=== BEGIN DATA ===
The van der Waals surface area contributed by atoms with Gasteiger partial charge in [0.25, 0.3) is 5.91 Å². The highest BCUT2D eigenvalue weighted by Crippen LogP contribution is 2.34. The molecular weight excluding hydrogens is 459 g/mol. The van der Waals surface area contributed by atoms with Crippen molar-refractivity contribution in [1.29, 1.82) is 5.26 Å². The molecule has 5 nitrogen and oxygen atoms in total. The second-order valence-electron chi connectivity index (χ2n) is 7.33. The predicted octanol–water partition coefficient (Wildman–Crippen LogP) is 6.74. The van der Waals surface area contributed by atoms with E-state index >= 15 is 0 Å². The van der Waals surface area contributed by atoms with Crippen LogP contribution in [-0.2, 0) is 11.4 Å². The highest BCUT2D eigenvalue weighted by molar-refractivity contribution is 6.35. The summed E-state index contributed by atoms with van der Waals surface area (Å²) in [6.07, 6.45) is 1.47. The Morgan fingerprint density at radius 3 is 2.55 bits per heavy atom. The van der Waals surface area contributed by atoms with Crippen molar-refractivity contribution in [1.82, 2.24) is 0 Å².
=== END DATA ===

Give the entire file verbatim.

The van der Waals surface area contributed by atoms with Gasteiger partial charge in [0.25, 0.3) is 5.91 Å². The highest BCUT2D eigenvalue weighted by Crippen LogP contribution is 2.34. The molecular weight excluding hydrogens is 459 g/mol. The van der Waals surface area contributed by atoms with Crippen molar-refractivity contribution in [1.29, 1.82) is 5.26 Å². The molecule has 5 nitrogen and oxygen atoms in total. The second-order valence-electron chi connectivity index (χ2n) is 7.33. The predicted octanol–water partition coefficient (Wildman–Crippen LogP) is 6.74. The van der Waals surface area contributed by atoms with E-state index >= 15 is 0 Å². The van der Waals surface area contributed by atoms with Crippen LogP contribution in [-0.2, 0) is 11.4 Å². The highest BCUT2D eigenvalue weighted by molar-refractivity contribution is 6.35. The summed E-state index contributed by atoms with van der Waals surface area (Å²) in [6.07, 6.45) is 1.47. The Morgan fingerprint density at radius 3 is 2.55 bits per heavy atom. The van der Waals surface area contributed by atoms with Crippen molar-refractivity contribution in [1.82, 2.24) is 0 Å².